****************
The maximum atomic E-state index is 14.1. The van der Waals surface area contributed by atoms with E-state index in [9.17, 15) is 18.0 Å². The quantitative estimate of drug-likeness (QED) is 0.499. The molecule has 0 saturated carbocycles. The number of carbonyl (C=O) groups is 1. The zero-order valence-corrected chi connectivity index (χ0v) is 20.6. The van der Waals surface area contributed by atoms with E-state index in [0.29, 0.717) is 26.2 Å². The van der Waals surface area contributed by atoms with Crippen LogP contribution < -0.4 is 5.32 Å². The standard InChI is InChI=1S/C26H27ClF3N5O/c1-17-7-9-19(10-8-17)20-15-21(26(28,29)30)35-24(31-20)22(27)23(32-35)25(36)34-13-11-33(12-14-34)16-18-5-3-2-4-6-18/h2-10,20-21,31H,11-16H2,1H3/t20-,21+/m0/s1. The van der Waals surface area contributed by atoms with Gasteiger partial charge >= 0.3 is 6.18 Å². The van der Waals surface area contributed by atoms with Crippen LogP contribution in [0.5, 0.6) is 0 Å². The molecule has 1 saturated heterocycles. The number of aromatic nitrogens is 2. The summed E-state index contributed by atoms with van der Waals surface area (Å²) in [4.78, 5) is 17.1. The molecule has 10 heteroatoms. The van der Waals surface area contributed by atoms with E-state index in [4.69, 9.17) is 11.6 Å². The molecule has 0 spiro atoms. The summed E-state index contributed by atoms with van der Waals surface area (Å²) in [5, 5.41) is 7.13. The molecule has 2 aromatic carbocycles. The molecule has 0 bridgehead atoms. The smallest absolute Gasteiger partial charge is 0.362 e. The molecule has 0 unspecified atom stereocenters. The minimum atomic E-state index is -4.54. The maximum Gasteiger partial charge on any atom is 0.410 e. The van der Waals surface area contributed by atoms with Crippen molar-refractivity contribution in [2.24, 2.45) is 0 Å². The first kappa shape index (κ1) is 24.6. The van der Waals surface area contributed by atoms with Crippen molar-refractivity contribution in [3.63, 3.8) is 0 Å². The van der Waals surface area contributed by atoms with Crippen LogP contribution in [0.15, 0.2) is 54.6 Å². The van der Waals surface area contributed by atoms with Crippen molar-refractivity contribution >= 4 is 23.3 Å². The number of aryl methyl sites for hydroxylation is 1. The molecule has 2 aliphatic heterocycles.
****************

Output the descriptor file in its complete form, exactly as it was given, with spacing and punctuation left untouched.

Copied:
The maximum atomic E-state index is 14.1. The van der Waals surface area contributed by atoms with E-state index in [9.17, 15) is 18.0 Å². The quantitative estimate of drug-likeness (QED) is 0.499. The molecule has 0 saturated carbocycles. The number of carbonyl (C=O) groups is 1. The zero-order valence-corrected chi connectivity index (χ0v) is 20.6. The van der Waals surface area contributed by atoms with E-state index in [0.29, 0.717) is 26.2 Å². The van der Waals surface area contributed by atoms with Crippen LogP contribution < -0.4 is 5.32 Å². The standard InChI is InChI=1S/C26H27ClF3N5O/c1-17-7-9-19(10-8-17)20-15-21(26(28,29)30)35-24(31-20)22(27)23(32-35)25(36)34-13-11-33(12-14-34)16-18-5-3-2-4-6-18/h2-10,20-21,31H,11-16H2,1H3/t20-,21+/m0/s1. The van der Waals surface area contributed by atoms with Gasteiger partial charge >= 0.3 is 6.18 Å². The van der Waals surface area contributed by atoms with Crippen LogP contribution in [0.5, 0.6) is 0 Å². The molecule has 1 saturated heterocycles. The number of aromatic nitrogens is 2. The summed E-state index contributed by atoms with van der Waals surface area (Å²) in [4.78, 5) is 17.1. The molecule has 10 heteroatoms. The van der Waals surface area contributed by atoms with E-state index in [4.69, 9.17) is 11.6 Å². The molecule has 0 spiro atoms. The summed E-state index contributed by atoms with van der Waals surface area (Å²) in [5, 5.41) is 7.13. The molecule has 2 aromatic carbocycles. The molecule has 0 bridgehead atoms. The smallest absolute Gasteiger partial charge is 0.362 e. The molecule has 0 unspecified atom stereocenters. The minimum atomic E-state index is -4.54. The maximum Gasteiger partial charge on any atom is 0.410 e. The van der Waals surface area contributed by atoms with Crippen molar-refractivity contribution in [2.24, 2.45) is 0 Å². The first kappa shape index (κ1) is 24.6. The van der Waals surface area contributed by atoms with Crippen molar-refractivity contribution in [3.63, 3.8) is 0 Å². The van der Waals surface area contributed by atoms with Crippen LogP contribution in [0.15, 0.2) is 54.6 Å². The van der Waals surface area contributed by atoms with Crippen molar-refractivity contribution >= 4 is 23.3 Å². The number of aryl methyl sites for hydroxylation is 1. The molecule has 2 aliphatic heterocycles.